My obsession with variations of the Frankenstein story continues. I’ve checked four Frankenstein (the novel) sequels out of the library in the last few months.
The first of these – A Monster’s Notes by Laurie Sheck – is one I just couldn’t finish. If I’d owned the book I’m sure I would have gotten around to it eventually. I’ve had books that I’ve taken months to finish. Something about them just didn’t engage me or I made the mistake of starting another book before I’d finished the first one. And that lead to another book and …
Anyway. A Monster’s Notes. I wasn’t the right audience for this one. If I hadn’t already read Frankenstein I wouldn’t have a sense of the protagonist. He’d just be someone wandering on the ice telling vignettes and factoids about life and discovery and hardship at polar cap. Not stories of his own life and discovery and hardship – random snippets and stories of the European explorers and sailors who braved the ice and blundered up north and how they suffered and sometimes survived.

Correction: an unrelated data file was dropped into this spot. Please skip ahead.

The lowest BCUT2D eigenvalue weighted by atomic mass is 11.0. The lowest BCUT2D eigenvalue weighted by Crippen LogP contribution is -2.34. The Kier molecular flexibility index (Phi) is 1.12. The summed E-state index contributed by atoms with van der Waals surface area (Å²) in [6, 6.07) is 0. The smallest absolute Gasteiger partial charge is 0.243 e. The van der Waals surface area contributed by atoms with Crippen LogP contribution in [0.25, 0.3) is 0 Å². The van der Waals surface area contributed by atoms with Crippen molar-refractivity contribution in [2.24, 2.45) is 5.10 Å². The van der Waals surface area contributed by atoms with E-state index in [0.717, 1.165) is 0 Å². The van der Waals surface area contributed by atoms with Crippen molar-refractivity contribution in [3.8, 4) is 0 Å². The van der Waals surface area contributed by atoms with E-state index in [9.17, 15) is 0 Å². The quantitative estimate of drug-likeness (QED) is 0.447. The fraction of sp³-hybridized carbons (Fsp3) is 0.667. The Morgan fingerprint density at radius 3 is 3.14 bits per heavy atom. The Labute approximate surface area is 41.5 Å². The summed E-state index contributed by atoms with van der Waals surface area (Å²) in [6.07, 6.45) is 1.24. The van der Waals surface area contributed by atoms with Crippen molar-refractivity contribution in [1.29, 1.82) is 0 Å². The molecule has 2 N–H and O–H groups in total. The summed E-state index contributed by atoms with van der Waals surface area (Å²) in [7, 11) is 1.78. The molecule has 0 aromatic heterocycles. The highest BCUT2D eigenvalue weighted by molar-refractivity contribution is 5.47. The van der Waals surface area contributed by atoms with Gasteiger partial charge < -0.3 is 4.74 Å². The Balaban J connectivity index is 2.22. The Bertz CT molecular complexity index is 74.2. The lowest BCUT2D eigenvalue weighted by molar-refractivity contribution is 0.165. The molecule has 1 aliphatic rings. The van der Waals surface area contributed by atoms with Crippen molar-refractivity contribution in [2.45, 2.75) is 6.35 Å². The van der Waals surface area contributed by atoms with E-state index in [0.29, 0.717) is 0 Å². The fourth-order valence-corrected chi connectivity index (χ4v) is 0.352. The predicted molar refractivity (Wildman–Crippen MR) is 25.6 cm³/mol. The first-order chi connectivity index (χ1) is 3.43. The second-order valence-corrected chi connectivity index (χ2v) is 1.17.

At the same time the creature has visions of Mary Shelley’s sister Claire writing letters to various members of their circle.
I was reading the book on my bus commute to the Day Job. And I kept getting sidetracked by other books that I carrying with me. I’d read a few pages. Look out the window. Decide that I needed something more exciting to engage me and out would come pretty much anything else. I renewed the book once but decided that a second renewal for another 3 weeks wouldn’t be enough to have me finish.
I might have been more fascinated if I were more familiar with the lives of Mary Shelley and her circle. Out of context I didn’t get enough information from the letters to have a handle on the people writing them or the people they were writing to.
The book jacket asks, “What if Mary Shelley had not invented Frankensteins monster but had met him when she was a girl of eight, sitting by her mothers grave, and he came to her unbidden? What if their secret bond left her forever changed, obsessed with the strange being whom she had discovered at a time of need? What if he were still alive in the twenty-first century?”
And perhaps the book answers that question in it’s second half. I’m afraid I didn’t make it that far.